Migraines can be a serious problem, especially if you work 9-5 and are unable to afford to be productive at work. There is nothing you can do, as migraines can cause severe headaches that can impact your concentration and mood. Migraine headaches can be recurring headaches that only affect one side of your head. Migraine headaches are more specific than the typical headache, tension headache. They can affect one side of the head, but are more common than the usual headache.
However, it is difficult to predict when it will happen as migraine headaches don’t have any warning signs. These types of headaches will often occur when you least expect them to. There are several types of migraines that may present with symptoms. One type of migraine is the classic migraine headache. This is where the sufferer may experience a hallucination known as an ‘aura’, which is a visual hallucination that occurs before the actual migraine actually happens.
Auras are visual hallucinations which appear to be lights or zigzagging lines in a person’s vision. The hallucination can last anywhere from 15 minutes to an hour. The duration of the hallucinations can vary from one person to another. You may also experience pain around the eyes, temporary blind spots, blurred vision, and discomfort. It does not always happen suddenly.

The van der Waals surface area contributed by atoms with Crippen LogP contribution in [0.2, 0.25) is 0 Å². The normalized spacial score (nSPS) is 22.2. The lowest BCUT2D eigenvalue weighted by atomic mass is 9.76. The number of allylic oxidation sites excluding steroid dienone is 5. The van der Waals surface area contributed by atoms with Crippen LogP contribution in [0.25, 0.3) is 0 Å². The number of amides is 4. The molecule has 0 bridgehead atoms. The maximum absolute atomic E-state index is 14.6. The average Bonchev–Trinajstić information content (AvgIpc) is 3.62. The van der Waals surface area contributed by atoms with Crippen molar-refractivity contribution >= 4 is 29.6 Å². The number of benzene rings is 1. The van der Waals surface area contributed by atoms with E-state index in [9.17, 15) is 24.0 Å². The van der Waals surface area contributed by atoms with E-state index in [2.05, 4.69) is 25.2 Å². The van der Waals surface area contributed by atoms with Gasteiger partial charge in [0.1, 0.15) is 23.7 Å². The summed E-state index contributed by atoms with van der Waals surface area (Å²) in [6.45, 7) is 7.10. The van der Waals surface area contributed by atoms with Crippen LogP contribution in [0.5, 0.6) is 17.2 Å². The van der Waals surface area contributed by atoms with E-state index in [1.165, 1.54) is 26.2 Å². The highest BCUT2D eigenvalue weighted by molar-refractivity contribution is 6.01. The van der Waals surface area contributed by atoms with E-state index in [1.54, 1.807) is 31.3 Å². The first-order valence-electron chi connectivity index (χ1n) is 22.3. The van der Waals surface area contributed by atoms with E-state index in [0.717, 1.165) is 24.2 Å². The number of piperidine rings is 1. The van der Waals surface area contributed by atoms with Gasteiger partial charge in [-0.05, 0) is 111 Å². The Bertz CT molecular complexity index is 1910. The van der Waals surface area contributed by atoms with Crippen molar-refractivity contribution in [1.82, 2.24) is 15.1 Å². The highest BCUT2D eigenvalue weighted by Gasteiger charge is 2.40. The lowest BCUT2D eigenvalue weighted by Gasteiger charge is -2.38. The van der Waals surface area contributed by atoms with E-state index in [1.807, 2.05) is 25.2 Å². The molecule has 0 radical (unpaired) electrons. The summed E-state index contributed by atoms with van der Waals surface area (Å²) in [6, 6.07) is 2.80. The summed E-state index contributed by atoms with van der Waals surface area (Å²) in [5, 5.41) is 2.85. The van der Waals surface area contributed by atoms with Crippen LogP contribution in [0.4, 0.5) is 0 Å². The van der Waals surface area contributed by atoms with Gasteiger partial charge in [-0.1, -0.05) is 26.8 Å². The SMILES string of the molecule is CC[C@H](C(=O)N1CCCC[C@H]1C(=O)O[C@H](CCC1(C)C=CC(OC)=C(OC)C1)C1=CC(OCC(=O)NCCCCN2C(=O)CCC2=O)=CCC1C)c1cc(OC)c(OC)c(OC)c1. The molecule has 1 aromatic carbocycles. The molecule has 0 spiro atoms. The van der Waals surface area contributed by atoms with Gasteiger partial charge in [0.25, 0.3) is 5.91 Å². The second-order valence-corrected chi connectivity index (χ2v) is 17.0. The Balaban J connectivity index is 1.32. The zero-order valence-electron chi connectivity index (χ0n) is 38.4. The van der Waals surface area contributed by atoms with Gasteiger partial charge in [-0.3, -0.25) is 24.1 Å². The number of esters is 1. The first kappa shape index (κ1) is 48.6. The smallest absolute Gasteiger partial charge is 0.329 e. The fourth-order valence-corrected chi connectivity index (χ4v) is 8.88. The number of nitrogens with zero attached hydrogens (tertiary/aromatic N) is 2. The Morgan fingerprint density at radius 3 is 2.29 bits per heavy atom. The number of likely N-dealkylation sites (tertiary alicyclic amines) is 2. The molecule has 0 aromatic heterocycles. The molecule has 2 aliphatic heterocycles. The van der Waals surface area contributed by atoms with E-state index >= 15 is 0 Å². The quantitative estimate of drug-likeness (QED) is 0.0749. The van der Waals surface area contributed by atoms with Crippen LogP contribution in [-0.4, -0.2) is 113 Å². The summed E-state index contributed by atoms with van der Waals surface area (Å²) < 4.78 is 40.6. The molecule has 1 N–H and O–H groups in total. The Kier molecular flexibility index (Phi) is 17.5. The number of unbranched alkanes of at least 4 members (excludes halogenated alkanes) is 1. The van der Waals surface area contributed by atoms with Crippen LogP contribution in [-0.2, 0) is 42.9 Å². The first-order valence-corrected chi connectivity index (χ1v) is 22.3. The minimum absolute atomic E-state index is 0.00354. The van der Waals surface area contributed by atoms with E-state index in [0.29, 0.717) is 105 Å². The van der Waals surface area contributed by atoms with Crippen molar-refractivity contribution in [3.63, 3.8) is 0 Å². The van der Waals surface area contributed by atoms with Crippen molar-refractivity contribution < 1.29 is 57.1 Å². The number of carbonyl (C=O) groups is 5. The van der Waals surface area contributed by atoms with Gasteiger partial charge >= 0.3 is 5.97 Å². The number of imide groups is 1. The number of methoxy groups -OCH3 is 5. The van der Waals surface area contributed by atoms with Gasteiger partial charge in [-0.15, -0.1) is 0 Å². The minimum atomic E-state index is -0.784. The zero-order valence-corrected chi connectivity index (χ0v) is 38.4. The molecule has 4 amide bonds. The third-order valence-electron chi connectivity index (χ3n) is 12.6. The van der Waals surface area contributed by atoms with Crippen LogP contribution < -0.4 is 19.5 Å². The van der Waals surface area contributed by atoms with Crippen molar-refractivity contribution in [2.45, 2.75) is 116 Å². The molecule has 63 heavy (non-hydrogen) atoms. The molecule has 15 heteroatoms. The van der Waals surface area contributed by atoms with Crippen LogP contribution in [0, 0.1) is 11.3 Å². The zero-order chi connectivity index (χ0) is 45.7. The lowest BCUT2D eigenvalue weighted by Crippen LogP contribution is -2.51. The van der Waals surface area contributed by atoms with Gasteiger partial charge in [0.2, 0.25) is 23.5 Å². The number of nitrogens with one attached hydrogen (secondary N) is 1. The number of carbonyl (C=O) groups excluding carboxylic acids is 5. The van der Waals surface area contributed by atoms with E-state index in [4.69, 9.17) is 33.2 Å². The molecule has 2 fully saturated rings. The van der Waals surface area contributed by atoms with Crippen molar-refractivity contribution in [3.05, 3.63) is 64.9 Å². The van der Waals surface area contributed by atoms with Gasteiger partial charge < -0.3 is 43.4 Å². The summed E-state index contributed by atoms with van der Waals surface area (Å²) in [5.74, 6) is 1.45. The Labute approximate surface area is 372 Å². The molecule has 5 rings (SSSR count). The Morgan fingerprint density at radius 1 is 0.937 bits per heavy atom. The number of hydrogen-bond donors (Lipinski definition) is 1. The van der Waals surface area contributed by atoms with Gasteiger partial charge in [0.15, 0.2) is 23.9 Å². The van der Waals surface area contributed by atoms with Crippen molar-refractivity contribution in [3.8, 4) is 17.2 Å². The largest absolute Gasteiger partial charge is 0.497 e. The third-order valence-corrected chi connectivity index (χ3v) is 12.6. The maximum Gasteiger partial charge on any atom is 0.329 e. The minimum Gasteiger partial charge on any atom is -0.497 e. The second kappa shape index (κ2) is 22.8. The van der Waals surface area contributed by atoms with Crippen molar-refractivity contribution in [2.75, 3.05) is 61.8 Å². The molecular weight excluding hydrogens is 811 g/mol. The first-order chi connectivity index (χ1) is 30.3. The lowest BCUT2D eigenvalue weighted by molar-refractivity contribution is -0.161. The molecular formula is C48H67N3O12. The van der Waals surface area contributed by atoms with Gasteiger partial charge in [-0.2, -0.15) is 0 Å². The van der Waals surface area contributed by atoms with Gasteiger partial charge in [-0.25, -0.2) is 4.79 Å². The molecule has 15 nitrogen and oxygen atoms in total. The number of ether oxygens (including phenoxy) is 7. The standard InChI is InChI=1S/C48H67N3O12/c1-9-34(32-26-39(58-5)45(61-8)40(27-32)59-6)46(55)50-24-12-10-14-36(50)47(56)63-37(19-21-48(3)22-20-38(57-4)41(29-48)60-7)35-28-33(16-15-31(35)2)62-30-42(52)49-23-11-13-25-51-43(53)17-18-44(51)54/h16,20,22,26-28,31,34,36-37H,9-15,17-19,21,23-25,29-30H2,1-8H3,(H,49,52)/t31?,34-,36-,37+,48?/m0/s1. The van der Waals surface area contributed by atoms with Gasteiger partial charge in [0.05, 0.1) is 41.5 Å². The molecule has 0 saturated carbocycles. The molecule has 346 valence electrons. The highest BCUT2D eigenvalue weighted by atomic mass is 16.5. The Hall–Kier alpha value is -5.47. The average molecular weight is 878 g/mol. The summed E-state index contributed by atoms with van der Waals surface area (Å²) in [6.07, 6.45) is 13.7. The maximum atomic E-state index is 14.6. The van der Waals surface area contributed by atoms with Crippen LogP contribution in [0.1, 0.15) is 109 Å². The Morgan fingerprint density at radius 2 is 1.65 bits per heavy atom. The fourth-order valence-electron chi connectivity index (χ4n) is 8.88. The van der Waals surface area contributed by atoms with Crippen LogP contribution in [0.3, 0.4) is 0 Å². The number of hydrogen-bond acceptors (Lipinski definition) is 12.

While the cause of migraine headaches remains a mystery, there are some factors that can trigger them. Migraine headaches are mainly caused by inflammation or constriction in the blood vessels. Some medical conditions, such as infections or lesions, can cause changes in the vessels’ size. You should consult your doctor if you experience migraine headaches that are severe and persistent.
Migraine headaches can also be caused by environmental and other physiological factors. Stress is one factor. Migraine can be caused by over exertion, fatigue, especially in the eye area. You should also consider anxiety and depression. Sinusitis, colds, flu, and influenza are all possible causes of migraine attacks. Diet and food may also play a part. Experts believe that chocolate, coffee, and alcohol abuse may all contribute to the attack. An attack could also be triggered by sensory triggers like too bright lights, noise, and strong odors.